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This is Jemal at Mini Mania and today I'm filling in for Tony. He's become our regular youTube guy, that a lot of people know already. I have a lot more experience with these Mini Subframes, having built my own car and others. I talk to people all the time providing Tech Support for how to put these together.

So here's a chance, somebody ordered one of these. They were available- you could buy this entire Subframe as a part number. That's been discontinued, and so we thought- well we could get all the bits and duplicate that. So today we're going to show some of the assembly of the Springs. Right now I've got the Stock Springs in it and we're going to go back and forth.

I'm going to put in the High- Low adjustable Cones that allow you to adjust the Ride Height of the Car, with a wrench, literally by leaning under the Car. We're going to show the differences in how the Coil Springs go versus the Stock Rubber Springs. We'll talk a little bit about the Back Plates the Brake Lines, various other things that you run into.

This will be useful if you're doing anything from changing out Springs, Cones, High- Lo's, dealing with, rebuilding these Control Arms, etc. So there's a number of useful things here. Let's get started. We'll just kind of show what we have here. We have the Stock set up in here, just for examples sake. I talk to people a lot about, do you need a Spring Compressor, how do these go in, what is the order of assembly?

Basically on the rears, you do not need a Spring Compressor. The Suspension travel, when you undo the Shock, there's plenty of travel to release and unload the Rear Springs. It's important to keep in mind that this is upside down for the convenience of being able to show this. Were it right side up, the Suspension would droop and the parts would just fall out, literally.

By having it upside down, we have the weight of the Control Arm holding everything together for the convenience of assembly. On the MIni if you the undo the Shock, this Swing Arm drops low enough that there's no load on the Suspension.

So here's the Stock set up. I'm just going to pry this. Here's the Trumpet, people wonder Trumpet? Well it looks like a Trumpet. That's the item that basically goes from the Knuckle where the Spring is supported to the Spring itself. The Spring has a little Collar to that will grab onto the Subframe here, let me pop it out gently as possible and here's the rubber Spring. They can really grab ahold when they're rusty- people go "these are not coming out". They'll rust in place, but hopefully with new parts like this, it's a nice clean assembly.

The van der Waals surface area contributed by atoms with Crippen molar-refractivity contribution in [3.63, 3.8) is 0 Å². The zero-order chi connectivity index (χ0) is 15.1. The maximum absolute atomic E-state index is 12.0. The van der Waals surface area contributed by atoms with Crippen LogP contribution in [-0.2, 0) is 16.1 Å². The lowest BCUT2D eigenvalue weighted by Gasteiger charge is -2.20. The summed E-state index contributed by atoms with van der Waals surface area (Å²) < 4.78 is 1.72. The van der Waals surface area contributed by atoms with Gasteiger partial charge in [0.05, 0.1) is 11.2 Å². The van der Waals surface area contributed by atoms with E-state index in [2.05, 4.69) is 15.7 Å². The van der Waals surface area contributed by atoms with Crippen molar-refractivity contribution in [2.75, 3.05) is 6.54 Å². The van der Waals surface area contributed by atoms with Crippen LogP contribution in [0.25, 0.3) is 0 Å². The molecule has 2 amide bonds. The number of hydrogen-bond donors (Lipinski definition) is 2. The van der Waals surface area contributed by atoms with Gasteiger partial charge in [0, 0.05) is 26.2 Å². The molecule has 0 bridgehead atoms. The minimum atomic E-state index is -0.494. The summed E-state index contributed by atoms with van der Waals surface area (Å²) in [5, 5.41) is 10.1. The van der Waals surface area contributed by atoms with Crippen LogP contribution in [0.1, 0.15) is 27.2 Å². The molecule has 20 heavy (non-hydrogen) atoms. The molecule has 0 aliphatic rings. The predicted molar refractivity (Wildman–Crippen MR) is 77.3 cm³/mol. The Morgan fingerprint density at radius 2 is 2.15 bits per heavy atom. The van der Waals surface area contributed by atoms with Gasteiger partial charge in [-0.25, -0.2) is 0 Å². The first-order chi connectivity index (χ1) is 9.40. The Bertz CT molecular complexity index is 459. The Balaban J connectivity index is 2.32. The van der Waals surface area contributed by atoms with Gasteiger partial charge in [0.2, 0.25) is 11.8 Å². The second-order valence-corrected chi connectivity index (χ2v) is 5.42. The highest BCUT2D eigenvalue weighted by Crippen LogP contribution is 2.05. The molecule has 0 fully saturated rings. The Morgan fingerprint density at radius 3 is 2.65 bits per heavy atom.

So there's the Stock Spring, the Stock Trumpet. This is what the Mini's Suspension is. These are the Springs and this piece is known as the Trumpet that, basically, reaches from the Spring horizontally mounted over to the Joint Knuckle which is sort of cantilevered to the rear Swing Arm.

So, it's kind of an unusual Suspension- certainly in that your Spring is horizontal to the ground and the rest of it is leverage. What we've got is very easy to install. These, you don't really need a Spring Compressor to undo them. These, you certainly don't because you can turn this all the way down where it's considerably shorter than Stock.

So literally I've got to lift the Suspension up in order to put this in place, then you can see the whole assembly- Spring, it's Cap, the Hi-Lo piece, which replaces the Trumpet and here's the adjustable-these are just threadless Studs, that fit together like so. We wobble that Joint Knuckle. I'm going to engage the stud part of the Joint Knuckle in that stud and then as I relax and I lower the Suspension back down, you see that everything holds itself in place, but that right there is the installed Spring and High-Low.

This High-Low this is what provides the adjustability for the ride height. This is a Jam Nut here that locks that up against the Spring and that turns, that's your Jam Nut, this piece here. Again, there's no load on the car, I can simply unload the Suspension and you can see how I can unscrew, basically, there's a long bolt here and with a Wrench from under the car you can get to this.

That raises and lowers the ride height of the Car, you tighten the Jam Nut up, you're good to go. This would be a very low car at this rate. I know from experience in my own car car, which sits very low but I've got this out, probably a good inch of thread showing. That's kind of an average way that these go together. This will need to be extended to reach the Stock ride height.

You can see when it's installed, everything hold itself together. Again, this is the upside down for convenience. If the car was right side up, you'd want to install the Shock or something to prevent this from drooping and you can see how pieces just fall right out, if you allow the Suspension to droop. Hold it back in place, make sure the Joint Knuckles engage cleanly, make sure the stud here's engaged cleanly and that's about it.

Hold it back in place. When we flip this over we'll probably have to tie this somehow to keep all this stuff compressed to hold it in place. We've shown really how simple the Suspension System is. Really not much to it. You don't need any special tools you just have to position everything properly and everything pops together.

Let's go over to the other side over here where we can have a couple of moments to talk about the actual Trailing Arm and the differences between the wet and dry ones.

Please see the next Video-Article: How-To Upgrade to a Hi-Lo Suspension in your Classic Mini No 2